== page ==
And so I found myself in the classroom that day, sitting at the head of the table, looking at my first seminar. On some faces I could see a mixture of surprise, confusion, and perhaps disappointment. Others doubtless excellent poker players. Who is this guy sitting in the instructor’s position? What could he—who looks like a newly-promoted Army Captain—have to teach me, just out of battalion command, about leadership?
It’s a good question, and I still don’t have an answer for it. Maybe the answer is the one offered by Socrates: I have learned more about what I do not know, and that helps me guide others.
I loved working with students. That first seminar was especially patient with me and gave me the benefit of the doubt. I am grateful to them. This enterprise works best when we learn together.
The basic notion that all of us, every human being, individually operates from a position of overwhelming ignorance, but that collectively we possess immense wisdom and understanding is the fundamental philosophy of WAR ROOM. It was the impetus for its creation when I started developing WAR ROOM three years ago, and it has been the guiding principle for the content we run on WAR ROOM, reflected in our open submission policy (including contributions from “annoying majors”) and in initiatives like the “Whiteboard” series. In the realm of national security and defense, nobody has all (or even most of) the answers – but if we created a space for ideas to grow, for new voices to emerge, and for conversation to develop, we might learn something useful.
I should clarify that “collective wisdom” does not mean decision by popularity or majority. I do not believe in the universal “wisdom of crowds.” Nobody even slightly familiar with the outline of human history should. The best expression of collective wisdom in the realm of defense and national security is a sort of intellectual version of “best ball” group play in golf, in which each member of a group plays a ball from the same position, and the group plays the next ball from the best shot. Thus, the team’s performance is an aggregate of outstanding individual shots. Good ideas can come from anyone and anywhere, and when we put those ideas into a public forum, they become a public good, something that others can build on and improve.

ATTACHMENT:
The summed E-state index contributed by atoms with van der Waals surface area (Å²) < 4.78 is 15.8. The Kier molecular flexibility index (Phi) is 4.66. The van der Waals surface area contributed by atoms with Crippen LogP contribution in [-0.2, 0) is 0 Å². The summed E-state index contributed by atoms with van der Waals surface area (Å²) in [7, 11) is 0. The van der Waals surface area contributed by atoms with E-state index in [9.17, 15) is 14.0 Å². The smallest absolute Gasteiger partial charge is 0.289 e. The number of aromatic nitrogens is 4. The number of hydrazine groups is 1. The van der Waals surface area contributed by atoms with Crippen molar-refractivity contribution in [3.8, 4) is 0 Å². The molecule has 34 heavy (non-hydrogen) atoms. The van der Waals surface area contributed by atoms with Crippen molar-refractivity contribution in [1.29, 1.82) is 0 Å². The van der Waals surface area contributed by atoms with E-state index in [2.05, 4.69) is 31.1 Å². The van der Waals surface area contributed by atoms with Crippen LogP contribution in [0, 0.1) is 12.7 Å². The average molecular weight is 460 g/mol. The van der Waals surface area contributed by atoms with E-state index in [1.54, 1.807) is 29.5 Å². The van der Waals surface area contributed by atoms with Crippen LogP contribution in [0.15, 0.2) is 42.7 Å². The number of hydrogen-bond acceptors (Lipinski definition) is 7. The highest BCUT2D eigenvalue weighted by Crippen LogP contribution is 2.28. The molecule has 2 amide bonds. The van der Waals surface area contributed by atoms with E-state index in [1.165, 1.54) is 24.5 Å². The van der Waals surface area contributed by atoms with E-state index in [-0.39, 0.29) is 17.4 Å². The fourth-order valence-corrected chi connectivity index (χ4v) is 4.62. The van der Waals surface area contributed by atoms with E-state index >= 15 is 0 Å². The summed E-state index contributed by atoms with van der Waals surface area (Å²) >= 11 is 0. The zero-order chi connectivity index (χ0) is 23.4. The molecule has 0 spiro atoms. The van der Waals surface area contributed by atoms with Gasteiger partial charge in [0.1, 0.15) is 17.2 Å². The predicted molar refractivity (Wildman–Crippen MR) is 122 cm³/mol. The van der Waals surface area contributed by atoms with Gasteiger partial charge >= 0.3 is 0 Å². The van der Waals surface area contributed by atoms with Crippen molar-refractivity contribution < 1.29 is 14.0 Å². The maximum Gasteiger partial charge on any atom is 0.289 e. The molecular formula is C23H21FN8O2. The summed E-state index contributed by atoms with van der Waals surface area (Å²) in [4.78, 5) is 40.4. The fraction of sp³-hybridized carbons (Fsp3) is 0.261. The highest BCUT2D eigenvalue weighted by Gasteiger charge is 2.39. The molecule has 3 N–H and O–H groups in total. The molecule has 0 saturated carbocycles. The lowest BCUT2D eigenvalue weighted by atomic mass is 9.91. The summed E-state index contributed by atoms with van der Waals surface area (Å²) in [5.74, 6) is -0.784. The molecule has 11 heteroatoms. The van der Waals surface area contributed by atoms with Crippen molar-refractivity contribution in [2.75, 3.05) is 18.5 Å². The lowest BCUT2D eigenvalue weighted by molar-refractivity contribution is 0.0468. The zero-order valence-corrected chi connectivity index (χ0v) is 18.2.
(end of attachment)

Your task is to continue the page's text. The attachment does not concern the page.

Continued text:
So, having put one ball in play, it’s time for me to move on. I will be leaving the Army War College next month. As a result, effective on the date of the publication of this essay, I am no longer the Editor-in-Chief of WAR ROOM.
I am pleased to announce that my colleague and friend, Dr. Jacqueline Whitt, now assumes the senior position on the WAR ROOM editorial staff. Jackie is an outstanding scholar and teacher. She is also a great person. She has served admirably as WAR ROOM’s podcast producer, and she brings tremendous dedication, intelligence, and curiosity to this job. Most important, she cares about and is willing to challenge the military. She, like me, is something of an outsider – but she has also established herself firmly in the military world, though not of it. Under her direction, WAR ROOM will continue to grow. You will see changes that reflect her goals for the platform, but the basic principles for WAR ROOM will remain unchanged. Jackie and I share a common vision.
Finally, I cannot part without recognizing the outstanding work of Tom Galvin, who has been with me from the beginning of the WAR ROOM project and has kept the trains running on time despite my inveterate disorganization. (Thanks, Tom.)
Thank you all for your support of WAR ROOM. Keep reading, listening, and contributing. We have much to learn from each other.
To quote the great Rodgers and Hammerstein:
So long, farewell, auf Wiedersehen, good night
I hate to go and leave this pretty sight…
Andrew A. Hill is the first Editor-in-Chief of WAR ROOM. The views expressed in this article are those of the author and do not necessarily reflect those of the U.S. Army War College, U.S. Army, or Department of Defense.
Image: The Death of Socrates by Jean Louis David, 1787
Image Credit: Courtesy the Metropolitan Museum of Art, New York